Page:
On a Jet Plane, Boss
By Don Merlot
[Writers Clearinghouse News Service]
Land O' Lakes, Florida
London, in 1972, was absolutely exciting, as I was still a novice, in the merging international trade world, as an entry-level manager. I still had to pinch myself that I was being paid to travel, and here on this to England was in the front of a 747 cabin. Of course it was costly, and our travel policy directed us to travel economy class. But this trip was with the big divisional
boss, Jerry, and he had me in tow as I was being introduced as the new
regional manager to the major European accounts. What made this trip so
exciting was that traveling with the big boss was all the attention
we were given from the travel world and local business’ managing
directors. Our meetings, negotiations, and dinners was really very special.
I started off in Madrid and then on to London and the continent, to see how European plutocrats enjoyed life. The WAR had ended 27 years before, and it was my first encounter with the continent that suffered so much in the middle of the century. For Jerry, who had lived in Europe and the Middle East, it was a return to his earlier career. I was able to meet people that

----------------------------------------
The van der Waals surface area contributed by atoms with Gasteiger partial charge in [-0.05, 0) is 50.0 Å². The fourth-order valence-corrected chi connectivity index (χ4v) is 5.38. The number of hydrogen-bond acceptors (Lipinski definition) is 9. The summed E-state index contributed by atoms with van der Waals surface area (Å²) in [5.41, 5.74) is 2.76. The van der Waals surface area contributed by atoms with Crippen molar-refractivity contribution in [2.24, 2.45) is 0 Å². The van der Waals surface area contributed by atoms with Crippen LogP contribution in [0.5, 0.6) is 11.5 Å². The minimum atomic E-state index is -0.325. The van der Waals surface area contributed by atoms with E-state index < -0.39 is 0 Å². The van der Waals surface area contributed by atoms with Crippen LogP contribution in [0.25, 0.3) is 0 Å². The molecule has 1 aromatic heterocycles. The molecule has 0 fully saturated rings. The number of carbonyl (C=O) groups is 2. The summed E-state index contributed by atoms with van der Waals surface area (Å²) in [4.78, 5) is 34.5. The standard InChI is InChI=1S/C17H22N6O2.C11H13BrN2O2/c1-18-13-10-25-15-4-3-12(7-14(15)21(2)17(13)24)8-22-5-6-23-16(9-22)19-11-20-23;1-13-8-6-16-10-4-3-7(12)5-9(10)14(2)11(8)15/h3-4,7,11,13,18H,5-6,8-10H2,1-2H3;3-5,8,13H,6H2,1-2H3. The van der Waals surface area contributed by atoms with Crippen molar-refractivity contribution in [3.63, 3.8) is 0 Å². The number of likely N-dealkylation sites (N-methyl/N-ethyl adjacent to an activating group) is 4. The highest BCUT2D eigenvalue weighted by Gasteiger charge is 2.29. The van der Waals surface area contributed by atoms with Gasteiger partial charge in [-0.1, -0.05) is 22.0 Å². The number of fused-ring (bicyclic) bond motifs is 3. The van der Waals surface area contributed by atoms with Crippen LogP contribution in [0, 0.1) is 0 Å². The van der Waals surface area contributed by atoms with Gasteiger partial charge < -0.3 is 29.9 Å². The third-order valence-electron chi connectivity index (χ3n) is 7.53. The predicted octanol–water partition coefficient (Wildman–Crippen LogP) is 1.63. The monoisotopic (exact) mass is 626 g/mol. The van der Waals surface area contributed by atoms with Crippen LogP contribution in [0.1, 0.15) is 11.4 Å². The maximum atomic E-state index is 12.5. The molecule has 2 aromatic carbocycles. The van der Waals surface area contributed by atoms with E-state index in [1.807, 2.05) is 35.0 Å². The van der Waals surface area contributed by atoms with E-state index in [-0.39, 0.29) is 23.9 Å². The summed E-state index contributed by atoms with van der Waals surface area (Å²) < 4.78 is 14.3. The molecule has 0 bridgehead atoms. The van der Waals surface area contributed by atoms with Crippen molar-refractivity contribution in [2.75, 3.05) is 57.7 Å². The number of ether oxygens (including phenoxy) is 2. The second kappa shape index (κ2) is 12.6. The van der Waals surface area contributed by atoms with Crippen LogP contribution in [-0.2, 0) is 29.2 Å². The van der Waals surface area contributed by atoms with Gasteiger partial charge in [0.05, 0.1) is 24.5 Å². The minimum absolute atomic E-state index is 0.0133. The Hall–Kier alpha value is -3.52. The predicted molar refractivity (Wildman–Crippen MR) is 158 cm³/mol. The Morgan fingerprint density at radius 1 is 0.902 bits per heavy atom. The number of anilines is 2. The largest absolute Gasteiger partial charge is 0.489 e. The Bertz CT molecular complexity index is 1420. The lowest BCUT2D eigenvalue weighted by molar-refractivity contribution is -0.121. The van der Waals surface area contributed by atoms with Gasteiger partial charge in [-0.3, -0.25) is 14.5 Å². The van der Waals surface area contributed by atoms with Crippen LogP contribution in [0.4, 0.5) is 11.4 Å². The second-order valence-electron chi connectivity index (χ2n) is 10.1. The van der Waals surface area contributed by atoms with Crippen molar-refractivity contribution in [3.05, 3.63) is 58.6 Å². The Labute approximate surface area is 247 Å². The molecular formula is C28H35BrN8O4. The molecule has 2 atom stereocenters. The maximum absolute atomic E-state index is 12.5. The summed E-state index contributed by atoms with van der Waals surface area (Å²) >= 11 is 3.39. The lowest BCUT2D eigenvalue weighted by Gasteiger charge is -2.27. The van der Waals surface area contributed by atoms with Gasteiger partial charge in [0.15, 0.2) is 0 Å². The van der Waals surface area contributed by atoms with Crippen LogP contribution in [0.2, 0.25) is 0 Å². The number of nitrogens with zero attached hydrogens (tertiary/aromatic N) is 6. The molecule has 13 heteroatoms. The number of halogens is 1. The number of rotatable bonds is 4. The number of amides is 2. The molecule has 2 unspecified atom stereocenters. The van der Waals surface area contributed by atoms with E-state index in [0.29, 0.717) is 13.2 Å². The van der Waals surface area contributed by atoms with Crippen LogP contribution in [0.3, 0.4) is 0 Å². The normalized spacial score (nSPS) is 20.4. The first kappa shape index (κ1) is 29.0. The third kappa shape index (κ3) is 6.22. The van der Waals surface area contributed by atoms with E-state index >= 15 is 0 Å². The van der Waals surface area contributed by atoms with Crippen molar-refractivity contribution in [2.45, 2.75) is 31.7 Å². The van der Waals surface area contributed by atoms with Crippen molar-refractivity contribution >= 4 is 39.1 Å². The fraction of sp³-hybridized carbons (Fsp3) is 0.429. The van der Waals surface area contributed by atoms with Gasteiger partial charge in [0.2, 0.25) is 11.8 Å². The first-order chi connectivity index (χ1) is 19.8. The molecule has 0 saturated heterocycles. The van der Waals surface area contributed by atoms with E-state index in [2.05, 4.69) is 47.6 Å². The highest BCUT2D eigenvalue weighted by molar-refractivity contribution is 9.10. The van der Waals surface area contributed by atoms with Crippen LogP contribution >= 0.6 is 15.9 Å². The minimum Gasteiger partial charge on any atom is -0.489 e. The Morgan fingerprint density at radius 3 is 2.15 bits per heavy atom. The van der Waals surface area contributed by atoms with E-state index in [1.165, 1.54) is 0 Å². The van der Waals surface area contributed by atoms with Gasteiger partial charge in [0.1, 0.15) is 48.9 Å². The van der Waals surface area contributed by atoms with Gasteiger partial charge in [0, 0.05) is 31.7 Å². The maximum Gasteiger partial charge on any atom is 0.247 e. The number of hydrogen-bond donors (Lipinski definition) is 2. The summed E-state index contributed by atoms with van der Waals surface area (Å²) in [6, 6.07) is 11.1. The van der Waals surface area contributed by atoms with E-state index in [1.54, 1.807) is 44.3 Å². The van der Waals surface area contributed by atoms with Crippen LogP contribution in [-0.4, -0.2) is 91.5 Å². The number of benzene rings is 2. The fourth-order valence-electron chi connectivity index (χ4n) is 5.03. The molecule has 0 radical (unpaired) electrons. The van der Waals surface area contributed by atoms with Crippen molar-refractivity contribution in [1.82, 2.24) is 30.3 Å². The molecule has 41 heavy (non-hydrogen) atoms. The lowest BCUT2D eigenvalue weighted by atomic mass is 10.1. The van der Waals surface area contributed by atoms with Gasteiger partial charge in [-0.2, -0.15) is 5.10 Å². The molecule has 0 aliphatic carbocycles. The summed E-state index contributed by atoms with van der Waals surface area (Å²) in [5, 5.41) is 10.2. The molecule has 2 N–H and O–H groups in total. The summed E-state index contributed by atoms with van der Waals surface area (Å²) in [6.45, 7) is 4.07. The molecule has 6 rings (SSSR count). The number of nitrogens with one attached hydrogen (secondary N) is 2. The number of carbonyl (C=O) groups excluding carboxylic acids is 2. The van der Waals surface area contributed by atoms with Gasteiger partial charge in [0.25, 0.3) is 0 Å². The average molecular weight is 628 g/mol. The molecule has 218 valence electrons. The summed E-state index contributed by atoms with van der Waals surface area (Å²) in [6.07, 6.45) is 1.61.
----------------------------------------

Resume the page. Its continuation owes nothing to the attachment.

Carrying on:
were way beyond my scope of influence. I recognized that I was making a
first impression, and being with the International Division leader was
a continuing part of my growth and development. The major focus was
introducing me to new counterparts and knowing that I was the chosen
one to take our products to Europe.
I was still forming my expectations and when this opportunity came up.
I jumped at the chance to take the responsibility for sales to Europe.
It was a product development and market development opportunity.
Following the advertising tasks in New York, and now seeing how Europe worked was going to be very challenging.
Traveling to New York had enabled me to learn about top restaurants and
French wines and cuisine. From my Italian friends I picked up a lot
about Italian foods and wines. What really intrigued me or I think my
expectation was traveling to London. All of the pomp and circumstance.
I knew that the business travel was to get me up to speed, but here I
was trying to get my personal objectives down for my new assignment.
Focus on the differences of Americans and the British, look for
differences of the Spanish from the Spanish America I knew, and
understand the Dutch and their culture as it relates to the America
that stopped the Nazi’s. As for the food, I knew little of Swiss,
Dutch, and English food.
The London portion of this trip was a wine and food eye opening
experience. It was a lesson in fine wine, food and English manners. .
The one night in London that had the greatest impression on me was the